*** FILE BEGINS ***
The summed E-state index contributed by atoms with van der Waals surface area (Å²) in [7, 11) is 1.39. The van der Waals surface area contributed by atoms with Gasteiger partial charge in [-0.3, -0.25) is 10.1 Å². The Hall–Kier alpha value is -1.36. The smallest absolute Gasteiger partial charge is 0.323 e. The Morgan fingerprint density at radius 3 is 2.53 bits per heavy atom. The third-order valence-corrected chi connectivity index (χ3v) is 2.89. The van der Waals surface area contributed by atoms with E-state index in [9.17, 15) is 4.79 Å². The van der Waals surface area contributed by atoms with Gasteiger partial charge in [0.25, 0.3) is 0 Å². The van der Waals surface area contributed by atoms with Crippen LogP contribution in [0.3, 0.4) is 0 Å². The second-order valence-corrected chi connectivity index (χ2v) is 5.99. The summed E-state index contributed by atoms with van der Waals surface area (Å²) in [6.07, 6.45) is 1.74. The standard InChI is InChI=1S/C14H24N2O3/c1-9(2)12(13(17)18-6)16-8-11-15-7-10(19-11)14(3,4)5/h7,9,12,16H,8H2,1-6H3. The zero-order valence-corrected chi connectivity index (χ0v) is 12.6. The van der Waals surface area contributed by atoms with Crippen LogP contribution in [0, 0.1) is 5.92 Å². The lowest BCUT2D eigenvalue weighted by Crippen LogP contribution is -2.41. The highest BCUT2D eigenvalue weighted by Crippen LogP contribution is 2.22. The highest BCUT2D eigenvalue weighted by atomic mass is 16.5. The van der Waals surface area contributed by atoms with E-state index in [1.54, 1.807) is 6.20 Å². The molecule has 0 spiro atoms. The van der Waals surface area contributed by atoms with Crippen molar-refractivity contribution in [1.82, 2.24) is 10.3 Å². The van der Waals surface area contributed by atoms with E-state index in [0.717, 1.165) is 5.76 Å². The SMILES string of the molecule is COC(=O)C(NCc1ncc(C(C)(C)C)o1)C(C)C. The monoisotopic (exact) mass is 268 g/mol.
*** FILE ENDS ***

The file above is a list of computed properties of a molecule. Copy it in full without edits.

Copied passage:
The summed E-state index contributed by atoms with van der Waals surface area (Å²) in [7, 11) is 1.39. The van der Waals surface area contributed by atoms with Gasteiger partial charge in [-0.3, -0.25) is 10.1 Å². The Hall–Kier alpha value is -1.36. The smallest absolute Gasteiger partial charge is 0.323 e. The Morgan fingerprint density at radius 3 is 2.53 bits per heavy atom. The third-order valence-corrected chi connectivity index (χ3v) is 2.89. The van der Waals surface area contributed by atoms with E-state index in [9.17, 15) is 4.79 Å². The van der Waals surface area contributed by atoms with Gasteiger partial charge in [0.25, 0.3) is 0 Å². The van der Waals surface area contributed by atoms with Crippen LogP contribution in [0.3, 0.4) is 0 Å². The second-order valence-corrected chi connectivity index (χ2v) is 5.99. The summed E-state index contributed by atoms with van der Waals surface area (Å²) in [6.07, 6.45) is 1.74. The standard InChI is InChI=1S/C14H24N2O3/c1-9(2)12(13(17)18-6)16-8-11-15-7-10(19-11)14(3,4)5/h7,9,12,16H,8H2,1-6H3. The zero-order valence-corrected chi connectivity index (χ0v) is 12.6. The van der Waals surface area contributed by atoms with Crippen LogP contribution in [0, 0.1) is 5.92 Å². The lowest BCUT2D eigenvalue weighted by Crippen LogP contribution is -2.41. The highest BCUT2D eigenvalue weighted by Crippen LogP contribution is 2.22. The highest BCUT2D eigenvalue weighted by atomic mass is 16.5. The van der Waals surface area contributed by atoms with E-state index in [1.54, 1.807) is 6.20 Å². The molecule has 0 spiro atoms. The van der Waals surface area contributed by atoms with Crippen molar-refractivity contribution in [1.82, 2.24) is 10.3 Å². The van der Waals surface area contributed by atoms with E-state index in [0.717, 1.165) is 5.76 Å². The SMILES string of the molecule is COC(=O)C(NCc1ncc(C(C)(C)C)o1)C(C)C. The monoisotopic (exact) mass is 268 g/mol.